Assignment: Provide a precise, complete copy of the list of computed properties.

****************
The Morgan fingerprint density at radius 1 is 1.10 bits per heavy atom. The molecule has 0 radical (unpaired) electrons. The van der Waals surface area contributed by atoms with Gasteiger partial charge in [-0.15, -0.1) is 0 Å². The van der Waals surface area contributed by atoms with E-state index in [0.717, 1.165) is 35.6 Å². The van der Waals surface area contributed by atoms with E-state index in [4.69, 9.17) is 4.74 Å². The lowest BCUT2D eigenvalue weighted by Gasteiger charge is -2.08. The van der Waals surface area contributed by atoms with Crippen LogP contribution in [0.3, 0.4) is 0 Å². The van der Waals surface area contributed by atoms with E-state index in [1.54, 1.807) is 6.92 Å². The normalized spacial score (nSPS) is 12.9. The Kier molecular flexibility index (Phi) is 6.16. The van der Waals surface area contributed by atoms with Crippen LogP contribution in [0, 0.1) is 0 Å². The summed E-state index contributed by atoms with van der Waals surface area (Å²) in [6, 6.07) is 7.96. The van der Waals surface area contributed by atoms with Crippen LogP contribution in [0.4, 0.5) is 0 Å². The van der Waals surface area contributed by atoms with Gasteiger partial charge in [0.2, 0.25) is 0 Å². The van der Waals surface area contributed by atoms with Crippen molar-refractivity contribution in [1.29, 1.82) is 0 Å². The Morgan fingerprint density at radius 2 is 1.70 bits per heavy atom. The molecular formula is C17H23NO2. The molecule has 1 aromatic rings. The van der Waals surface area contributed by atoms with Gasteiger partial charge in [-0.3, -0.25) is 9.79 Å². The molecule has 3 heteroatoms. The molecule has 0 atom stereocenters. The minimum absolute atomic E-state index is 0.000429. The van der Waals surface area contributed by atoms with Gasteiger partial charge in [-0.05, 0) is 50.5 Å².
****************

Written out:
The Morgan fingerprint density at radius 1 is 1.10 bits per heavy atom. The molecule has 0 radical (unpaired) electrons. The van der Waals surface area contributed by atoms with Gasteiger partial charge in [-0.15, -0.1) is 0 Å². The van der Waals surface area contributed by atoms with E-state index in [0.717, 1.165) is 35.6 Å². The van der Waals surface area contributed by atoms with E-state index in [4.69, 9.17) is 4.74 Å². The lowest BCUT2D eigenvalue weighted by Gasteiger charge is -2.08. The van der Waals surface area contributed by atoms with Crippen LogP contribution in [0.3, 0.4) is 0 Å². The van der Waals surface area contributed by atoms with E-state index in [1.54, 1.807) is 6.92 Å². The normalized spacial score (nSPS) is 12.9. The Kier molecular flexibility index (Phi) is 6.16. The van der Waals surface area contributed by atoms with Crippen LogP contribution in [0, 0.1) is 0 Å². The summed E-state index contributed by atoms with van der Waals surface area (Å²) in [6, 6.07) is 7.96. The van der Waals surface area contributed by atoms with Crippen LogP contribution in [0.4, 0.5) is 0 Å². The van der Waals surface area contributed by atoms with Gasteiger partial charge in [0.2, 0.25) is 0 Å². The van der Waals surface area contributed by atoms with Crippen molar-refractivity contribution in [1.29, 1.82) is 0 Å². The Morgan fingerprint density at radius 2 is 1.70 bits per heavy atom. The molecular formula is C17H23NO2. The molecule has 1 aromatic rings. The van der Waals surface area contributed by atoms with Gasteiger partial charge in [-0.3, -0.25) is 9.79 Å². The molecule has 3 heteroatoms. The molecule has 0 atom stereocenters. The minimum absolute atomic E-state index is 0.000429. The van der Waals surface area contributed by atoms with Gasteiger partial charge in [-0.05, 0) is 50.5 Å².